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We used good old SDSL and load balanced ADSL in the past, and when the recession came and our office shrank considerably we switched to domestic ADSL Max line (from Be Broadband, which was very good) to cut costs. We are now growing at a pace again and this domestic solution no longer fits. We have 35 users in our London office, and 5 users in our Northern office connected via a VPN. The VPN has started to slow down, and we are moving more services into the cloud (Office 365, backup into the cloud etc), so there are more pressures on the connection than ever before.

I have had quotes for Bonded ADSL (60 megs down, 6 megs up at very low contention (quoted at 1:2.5)) and EFM (Ethernet First Mile, 8 megs symmetric, guaranteed by an SLA and 1:1 contention). The costs are near enough identical. The Bonded ADSL comes with no SLA, and we are limited by the PSTN lines and any faults that could appear on these. The Bonded ADSL has a much higher download speed to our bigger London office though (60 megs vs 8 megs) and lower initial cap ex. I am leaning towards the bonded ADSL option due to the larger download pipe.

What are your experiences of both of these technologies?

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closed as primarily opinion-based by mdpc, TheCleaner, Bryan, Scott Pack, Falcon Momot Jul 24 '13 at 4:18

Many good questions generate some degree of opinion based on expert experience, but answers to this question will tend to be almost entirely based on opinions, rather than facts, references, or specific expertise.If this question can be reworded to fit the rules in the help center, please edit the question.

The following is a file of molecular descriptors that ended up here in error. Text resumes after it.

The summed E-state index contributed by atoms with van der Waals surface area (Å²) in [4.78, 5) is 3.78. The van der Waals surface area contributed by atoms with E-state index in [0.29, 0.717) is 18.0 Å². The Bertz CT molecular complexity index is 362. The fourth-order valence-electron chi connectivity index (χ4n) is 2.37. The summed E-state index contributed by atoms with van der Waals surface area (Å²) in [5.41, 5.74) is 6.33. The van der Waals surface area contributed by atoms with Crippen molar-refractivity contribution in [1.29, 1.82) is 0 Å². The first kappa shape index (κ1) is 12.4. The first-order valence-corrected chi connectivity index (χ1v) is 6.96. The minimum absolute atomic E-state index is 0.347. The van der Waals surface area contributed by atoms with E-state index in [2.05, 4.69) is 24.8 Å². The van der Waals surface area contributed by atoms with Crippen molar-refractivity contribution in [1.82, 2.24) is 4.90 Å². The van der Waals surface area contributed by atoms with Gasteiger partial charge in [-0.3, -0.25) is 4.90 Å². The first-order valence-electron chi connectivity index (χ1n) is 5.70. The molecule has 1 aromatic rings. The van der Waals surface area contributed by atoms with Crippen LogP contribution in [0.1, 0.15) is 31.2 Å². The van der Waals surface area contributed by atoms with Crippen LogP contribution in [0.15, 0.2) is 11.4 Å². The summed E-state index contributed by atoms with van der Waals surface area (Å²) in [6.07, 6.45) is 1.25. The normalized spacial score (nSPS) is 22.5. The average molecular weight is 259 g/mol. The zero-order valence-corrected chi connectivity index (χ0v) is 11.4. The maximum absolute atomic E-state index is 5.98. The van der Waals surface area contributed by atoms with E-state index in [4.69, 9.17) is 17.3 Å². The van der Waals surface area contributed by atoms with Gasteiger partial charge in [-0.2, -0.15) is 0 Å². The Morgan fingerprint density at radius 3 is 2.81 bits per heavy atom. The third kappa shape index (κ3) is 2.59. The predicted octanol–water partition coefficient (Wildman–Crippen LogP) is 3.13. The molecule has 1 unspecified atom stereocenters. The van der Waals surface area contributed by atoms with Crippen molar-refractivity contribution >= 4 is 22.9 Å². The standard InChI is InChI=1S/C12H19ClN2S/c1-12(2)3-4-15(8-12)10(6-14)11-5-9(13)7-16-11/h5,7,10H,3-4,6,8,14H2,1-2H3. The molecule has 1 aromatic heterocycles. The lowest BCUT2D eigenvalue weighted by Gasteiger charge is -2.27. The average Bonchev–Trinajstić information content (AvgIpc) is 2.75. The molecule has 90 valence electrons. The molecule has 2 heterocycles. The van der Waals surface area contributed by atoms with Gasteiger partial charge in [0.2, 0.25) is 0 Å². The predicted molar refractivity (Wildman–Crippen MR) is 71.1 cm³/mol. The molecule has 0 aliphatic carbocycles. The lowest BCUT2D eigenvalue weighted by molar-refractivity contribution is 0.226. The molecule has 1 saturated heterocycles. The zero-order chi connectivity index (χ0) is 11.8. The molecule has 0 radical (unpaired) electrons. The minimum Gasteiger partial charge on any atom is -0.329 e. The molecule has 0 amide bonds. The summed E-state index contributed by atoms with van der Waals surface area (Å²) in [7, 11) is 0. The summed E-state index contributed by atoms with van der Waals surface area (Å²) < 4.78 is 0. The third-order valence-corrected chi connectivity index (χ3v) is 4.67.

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Sorry, this strikes me as a good question, the sort of thing we want more of on SF. It seems to me to be a plea from one sysadmin to others, looking for knowledge, advice, experiences to learn from, and other worthwhile stuff. So I'm not voting to close, and will vote to reopen if it does get closed (unless it's mod-hammered). –  MadHatter Jul 23 '13 at 19:25
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1 Answer

I'm in the US, so things are a little different here, but not different enough to change my answer: The bonded ADSL comes with no service level agreement, per your statement above.
This means they are under no obligation to provide you with the 60Mbit/sec downlink speed, the 6Mbit/sec, or indeed ANY SERVICE AT ALL -- your line could be down for a week and you would be basically out of luck.

I don't know about your particular situation, but that's simply not acceptable at my company -- we require a service level commitment with reasonable time-on-site and penalty clauses for outages.

In my case it was difficult to convince the company to spend the money for that kind of service until we had a series of outages that basically shut us down. That situation quickly drives home the importance of being able to call your provider and say "Our contract says there will be a tech here within 2 hours, and penalties for the outage kick in at the 4-hour mark."

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Note that the need for an ironclad SLA escalates if you're "moving more services into the cloud" -- unless you consider Everyone go work from home! an acceptable solution in the event of an outage. –  voretaq7 Jul 23 '13 at 17:08
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What voretaq7 said. However, SLAs are meaningless unless the penalty clauses are spelled out; the size of the penalty determines how much money the provider will spend to avoid outage, and to fix it when it happens. So do remember to ask, while you're getting those "ironclad" SLAs, what the penalties are for failure to meet them. –  MadHatter Jul 23 '13 at 19:23
    
Indeed, a SLA without specific, real penalties is not "ironclad" - it's "tissue paper". –  voretaq7 Jul 23 '13 at 20:06
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